The World is Ending
Is this the fulfillment of prophecy?
Multiple natural disasters have been occurring throughout the world, including Africa, America, Southern Asia, Mexico, and surrounding islands. Many people are concerned for the citizens in these areas, but they also have theories about what has been occurring. One of the theories: the coming of Jesus.
Some Christians believe that Jesus will return to Earth again and take those who have accepted him into their lives into heaven. They believe that in the time leading up to that event, many things will happen, which is relevant to what has been occurring. One of the signs are natural disasters and others are a rise in corruption.
Matthew 24:29 states, “And knew not until the flood came, and took them all away; so shall also the coming of the Son of man be.”
The flooding in Houston was at an unbelievable amount. This was something that the city had never seen before, which lead people to believe that the Bible’s messages were correlating with real-life events. The rumors of war against North Korea also affected people’s beliefs.
Matthew 24:6 states, “You will hear of wars and rumors of wars, but see to it that you are not alarmed. Such things must happen, but the end is still to come.”
Besides rumors of war, some believe a predicted solar eclipse may have finally appeared as well. The Solar Eclipse happened on August 21, 2017, and people are adding this to their beliefs, saying this was also Jesus’ doing.
Luke 21:25 states, “There will be signs in sun and moon and stars, and on the earth dismay among nations, in perplexity at the roaring of the sea and the waves.”
People are taking all of this as signs from Heaven and are anticipating the end to come. Although, the news media is stating that the prophecy claims the world will end on September 23, and there’s proof against it.
Matthew 24:36 states, “But concerning that day and hour no one knows, not even the angels of heaven, nor the son but the Father only.”
Unnatural Natural Disasters
In the wake of several natural disasters occurring over the past month or so, many people are attempting to piece together explanations to describe what is causing tragedies to strike across the globe.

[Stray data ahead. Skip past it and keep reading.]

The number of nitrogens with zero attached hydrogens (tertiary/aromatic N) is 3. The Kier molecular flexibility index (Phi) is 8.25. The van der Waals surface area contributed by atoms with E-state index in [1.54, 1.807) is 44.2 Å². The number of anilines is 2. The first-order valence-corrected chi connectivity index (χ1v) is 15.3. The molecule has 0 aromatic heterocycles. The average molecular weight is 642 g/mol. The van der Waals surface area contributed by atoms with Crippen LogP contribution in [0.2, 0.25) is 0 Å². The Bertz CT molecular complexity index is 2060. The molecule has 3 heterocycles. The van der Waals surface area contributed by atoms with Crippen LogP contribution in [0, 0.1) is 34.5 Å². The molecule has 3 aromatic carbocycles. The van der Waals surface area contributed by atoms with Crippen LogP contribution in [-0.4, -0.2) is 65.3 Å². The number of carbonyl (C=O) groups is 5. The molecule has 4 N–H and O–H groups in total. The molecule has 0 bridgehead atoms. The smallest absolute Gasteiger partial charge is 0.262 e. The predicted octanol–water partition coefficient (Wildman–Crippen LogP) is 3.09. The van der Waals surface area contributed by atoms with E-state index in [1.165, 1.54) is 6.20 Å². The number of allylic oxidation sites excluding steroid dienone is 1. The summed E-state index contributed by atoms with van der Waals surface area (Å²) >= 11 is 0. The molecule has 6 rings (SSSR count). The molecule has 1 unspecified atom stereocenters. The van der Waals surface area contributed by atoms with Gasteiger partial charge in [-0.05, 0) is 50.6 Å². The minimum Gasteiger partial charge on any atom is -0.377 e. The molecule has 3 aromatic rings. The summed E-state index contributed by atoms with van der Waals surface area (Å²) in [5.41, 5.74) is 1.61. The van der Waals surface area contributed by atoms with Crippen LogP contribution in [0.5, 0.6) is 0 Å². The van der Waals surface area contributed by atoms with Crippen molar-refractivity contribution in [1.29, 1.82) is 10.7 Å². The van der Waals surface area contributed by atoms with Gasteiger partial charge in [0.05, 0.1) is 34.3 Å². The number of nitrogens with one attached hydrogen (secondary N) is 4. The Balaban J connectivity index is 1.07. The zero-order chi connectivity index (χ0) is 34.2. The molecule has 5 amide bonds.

Eleanor Cummins from Slate lists the series of natural disasters, including Hurricane Harvey, which dumped trillions of gallons of water upon Houston; Hurricane Irma, which ripped through the Caribbean and flew through the Floridian Peninsula; Hurricane Katia, which then tumbled through the Mexican east coast; Hurricane Maria, which magnified Irma’s havoc in the Caribbean; and finally Hurricane Jose, a storm currently en route to the United States East Coast.
Additionally, a variety of different natural disasters have gone hand-in-hand with the series of Hurricanes, impacting millions–primarily those located in the Americas. For example, three major earthquakes recently struck Mexico, measuring in at respective magnitudes of 8.2 and 7.1 out of 10 on the Richter scale. Meanwhile, the American west coast has suffered a succession of wildfires since early August due to heat waves which have also resulted in some record-breaking temperatures.
The havoc occurring on the earth has been attributed to the factor of climate change, which maintains consistency with several weather-related natural disasters.
NASA explains that climate change and its effects have become increasingly evident since 1950, and have continued to carry over to the current day and age. Certain effects of climate change pertain to the natural disasters; specifically, the hurricanes and wildfires of late. Climate change leads temperatures to rise, which produces droughts, and inevitably, wildfires under certain conditions. In addition, NASA has observed an increase in the frequency of tropical storms, as well as category 4 and 5 hurricanes since the 1980s.
While the climate change explanation seems to be the most prominent, some may argue that it fails to vouch for the recent earthquakes in Mexico. Climate change has been rebutted by theories which discuss the return of Christ, the end of the world, or superstitions regarding the recent solar eclipse.